How do you know you’re ready for marketing launch?

  • When you have a strategy for the launch, which means knowing why you’re doing it. Make sure it’s solving a problem you actually have, and not one that you think you might have some day.
  • Know what the success metrics are for the launch. If you know what the strategy is, you’ll know how to tell it was a success. Write it down ahead of time, and hold yourself accountable for hitting those objectives.
  • Know what your fundamental driver of growth is. Make sure the math for your model makes sense. That way, you’ll be able to predict the future. When customers come in from your marketing launch, you’ll know exactly what they are going to do and how that benefits your business.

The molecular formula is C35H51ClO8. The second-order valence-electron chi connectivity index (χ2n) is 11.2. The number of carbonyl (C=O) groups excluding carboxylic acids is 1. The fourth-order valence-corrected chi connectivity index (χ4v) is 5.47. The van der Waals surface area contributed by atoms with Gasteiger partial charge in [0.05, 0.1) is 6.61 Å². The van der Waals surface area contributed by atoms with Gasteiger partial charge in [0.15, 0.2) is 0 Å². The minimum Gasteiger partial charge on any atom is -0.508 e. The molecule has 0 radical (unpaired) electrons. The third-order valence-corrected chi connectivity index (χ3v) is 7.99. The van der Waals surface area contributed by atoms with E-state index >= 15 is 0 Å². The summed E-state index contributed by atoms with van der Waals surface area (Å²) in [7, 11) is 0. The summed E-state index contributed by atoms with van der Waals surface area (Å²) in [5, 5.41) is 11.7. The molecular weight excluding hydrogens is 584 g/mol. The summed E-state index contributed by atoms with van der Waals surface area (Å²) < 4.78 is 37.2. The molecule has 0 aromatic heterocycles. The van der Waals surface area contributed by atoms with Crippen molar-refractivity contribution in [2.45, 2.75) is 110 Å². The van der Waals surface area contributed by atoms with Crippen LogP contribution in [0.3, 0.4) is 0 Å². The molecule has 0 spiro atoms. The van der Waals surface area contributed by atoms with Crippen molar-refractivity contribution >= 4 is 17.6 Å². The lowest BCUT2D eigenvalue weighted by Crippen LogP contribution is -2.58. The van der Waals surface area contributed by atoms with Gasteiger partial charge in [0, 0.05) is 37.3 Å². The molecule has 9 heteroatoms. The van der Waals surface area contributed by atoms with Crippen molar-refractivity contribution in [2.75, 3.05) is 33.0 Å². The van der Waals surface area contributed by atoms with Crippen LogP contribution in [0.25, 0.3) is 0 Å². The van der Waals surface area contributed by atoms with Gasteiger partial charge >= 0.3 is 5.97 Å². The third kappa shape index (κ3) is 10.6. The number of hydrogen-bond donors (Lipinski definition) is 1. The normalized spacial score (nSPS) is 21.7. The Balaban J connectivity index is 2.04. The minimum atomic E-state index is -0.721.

• Know where, when, and how to launch. If you know what your strategy is, and you know your target well (customers, partners, investors) you will also know where they are paying attention, and what messages they are able to absorb. Hold yourself and your PR agency accountable for developing a high level of understanding of these questions ahead of time.

One last suggestions. Think about the psychological motivations that are driving you to want to launch earlier than makes sense for your company. See if there’s anything you can do to address those underlying needs that does make sense. For example, if your employees are feeling frustrated that they don’t get much third-party validation for their work, use a board of advisers to fill that role. Bring in people that they (and you) respect to evaluate your progress and make suggestions. In my experience, this has provided an effective boost to morale and also helpful guidance.